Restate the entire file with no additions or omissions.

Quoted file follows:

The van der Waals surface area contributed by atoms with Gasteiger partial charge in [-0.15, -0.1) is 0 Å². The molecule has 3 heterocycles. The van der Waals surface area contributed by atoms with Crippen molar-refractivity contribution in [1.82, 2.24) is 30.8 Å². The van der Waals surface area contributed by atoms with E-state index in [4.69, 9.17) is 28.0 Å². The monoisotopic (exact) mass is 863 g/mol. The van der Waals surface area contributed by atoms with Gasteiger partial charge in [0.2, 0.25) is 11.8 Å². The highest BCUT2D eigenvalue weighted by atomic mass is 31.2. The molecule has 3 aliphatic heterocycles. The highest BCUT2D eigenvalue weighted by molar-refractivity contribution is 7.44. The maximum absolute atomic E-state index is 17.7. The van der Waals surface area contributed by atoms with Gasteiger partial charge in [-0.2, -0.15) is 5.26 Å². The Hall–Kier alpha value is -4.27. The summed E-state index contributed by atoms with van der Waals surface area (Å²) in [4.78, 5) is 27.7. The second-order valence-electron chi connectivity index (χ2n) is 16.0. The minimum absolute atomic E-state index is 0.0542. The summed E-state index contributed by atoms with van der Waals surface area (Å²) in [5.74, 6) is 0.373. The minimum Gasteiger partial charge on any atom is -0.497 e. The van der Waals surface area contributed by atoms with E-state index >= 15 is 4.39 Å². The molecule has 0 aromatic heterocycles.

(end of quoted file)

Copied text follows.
The van der Waals surface area contributed by atoms with Gasteiger partial charge in [-0.15, -0.1) is 0 Å². The molecule has 3 heterocycles. The van der Waals surface area contributed by atoms with Crippen molar-refractivity contribution in [1.82, 2.24) is 30.8 Å². The van der Waals surface area contributed by atoms with E-state index in [4.69, 9.17) is 28.0 Å². The monoisotopic (exact) mass is 863 g/mol. The van der Waals surface area contributed by atoms with Gasteiger partial charge in [0.2, 0.25) is 11.8 Å². The highest BCUT2D eigenvalue weighted by atomic mass is 31.2. The molecule has 3 aliphatic heterocycles. The highest BCUT2D eigenvalue weighted by molar-refractivity contribution is 7.44. The maximum absolute atomic E-state index is 17.7. The van der Waals surface area contributed by atoms with Gasteiger partial charge in [-0.2, -0.15) is 5.26 Å². The Hall–Kier alpha value is -4.27. The summed E-state index contributed by atoms with van der Waals surface area (Å²) in [4.78, 5) is 27.7. The second-order valence-electron chi connectivity index (χ2n) is 16.0. The minimum absolute atomic E-state index is 0.0542. The summed E-state index contributed by atoms with van der Waals surface area (Å²) in [5.74, 6) is 0.373. The minimum Gasteiger partial charge on any atom is -0.497 e. The van der Waals surface area contributed by atoms with E-state index >= 15 is 4.39 Å². The molecule has 0 aromatic heterocycles.